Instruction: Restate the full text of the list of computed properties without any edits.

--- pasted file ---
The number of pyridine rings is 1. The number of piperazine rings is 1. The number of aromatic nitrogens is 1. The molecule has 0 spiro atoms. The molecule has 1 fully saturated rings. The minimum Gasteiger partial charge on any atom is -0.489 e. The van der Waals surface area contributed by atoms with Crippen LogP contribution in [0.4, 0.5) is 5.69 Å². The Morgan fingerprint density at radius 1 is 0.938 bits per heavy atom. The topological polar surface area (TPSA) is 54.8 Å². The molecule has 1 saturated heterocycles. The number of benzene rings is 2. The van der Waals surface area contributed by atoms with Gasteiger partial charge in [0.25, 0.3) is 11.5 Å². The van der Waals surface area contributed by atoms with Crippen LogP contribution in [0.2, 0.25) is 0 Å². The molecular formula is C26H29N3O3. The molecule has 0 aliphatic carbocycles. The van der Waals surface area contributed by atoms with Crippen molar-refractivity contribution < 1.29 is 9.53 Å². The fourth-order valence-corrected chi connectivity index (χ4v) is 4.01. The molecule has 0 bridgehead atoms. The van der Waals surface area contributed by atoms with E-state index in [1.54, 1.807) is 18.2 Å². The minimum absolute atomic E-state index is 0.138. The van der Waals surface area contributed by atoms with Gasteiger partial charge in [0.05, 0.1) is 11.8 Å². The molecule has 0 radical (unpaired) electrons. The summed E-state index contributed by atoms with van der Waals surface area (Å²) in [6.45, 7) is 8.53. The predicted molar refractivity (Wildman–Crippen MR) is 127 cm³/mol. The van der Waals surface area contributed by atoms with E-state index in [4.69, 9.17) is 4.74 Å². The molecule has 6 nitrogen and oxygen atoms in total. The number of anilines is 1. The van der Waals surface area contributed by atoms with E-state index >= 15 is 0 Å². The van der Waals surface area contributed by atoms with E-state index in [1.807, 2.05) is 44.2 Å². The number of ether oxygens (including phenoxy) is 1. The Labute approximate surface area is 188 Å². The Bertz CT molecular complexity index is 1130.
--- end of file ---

The number of pyridine rings is 1. The number of piperazine rings is 1. The number of aromatic nitrogens is 1. The molecule has 0 spiro atoms. The molecule has 1 fully saturated rings. The minimum Gasteiger partial charge on any atom is -0.489 e. The van der Waals surface area contributed by atoms with Crippen LogP contribution in [0.4, 0.5) is 5.69 Å². The Morgan fingerprint density at radius 1 is 0.938 bits per heavy atom. The topological polar surface area (TPSA) is 54.8 Å². The molecule has 1 saturated heterocycles. The number of benzene rings is 2. The van der Waals surface area contributed by atoms with Gasteiger partial charge in [0.25, 0.3) is 11.5 Å². The van der Waals surface area contributed by atoms with Crippen LogP contribution in [0.2, 0.25) is 0 Å². The molecular formula is C26H29N3O3. The molecule has 0 aliphatic carbocycles. The van der Waals surface area contributed by atoms with Crippen molar-refractivity contribution < 1.29 is 9.53 Å². The fourth-order valence-corrected chi connectivity index (χ4v) is 4.01. The molecule has 0 bridgehead atoms. The van der Waals surface area contributed by atoms with E-state index in [1.54, 1.807) is 18.2 Å². The minimum absolute atomic E-state index is 0.138. The van der Waals surface area contributed by atoms with Gasteiger partial charge in [0.05, 0.1) is 11.8 Å². The molecule has 0 radical (unpaired) electrons. The summed E-state index contributed by atoms with van der Waals surface area (Å²) in [6.45, 7) is 8.53. The predicted molar refractivity (Wildman–Crippen MR) is 127 cm³/mol. The van der Waals surface area contributed by atoms with E-state index in [4.69, 9.17) is 4.74 Å². The molecule has 6 nitrogen and oxygen atoms in total. The number of anilines is 1. The van der Waals surface area contributed by atoms with E-state index >= 15 is 0 Å². The van der Waals surface area contributed by atoms with E-state index in [1.807, 2.05) is 44.2 Å². The number of ether oxygens (including phenoxy) is 1. The Labute approximate surface area is 188 Å². The Bertz CT molecular complexity index is 1130.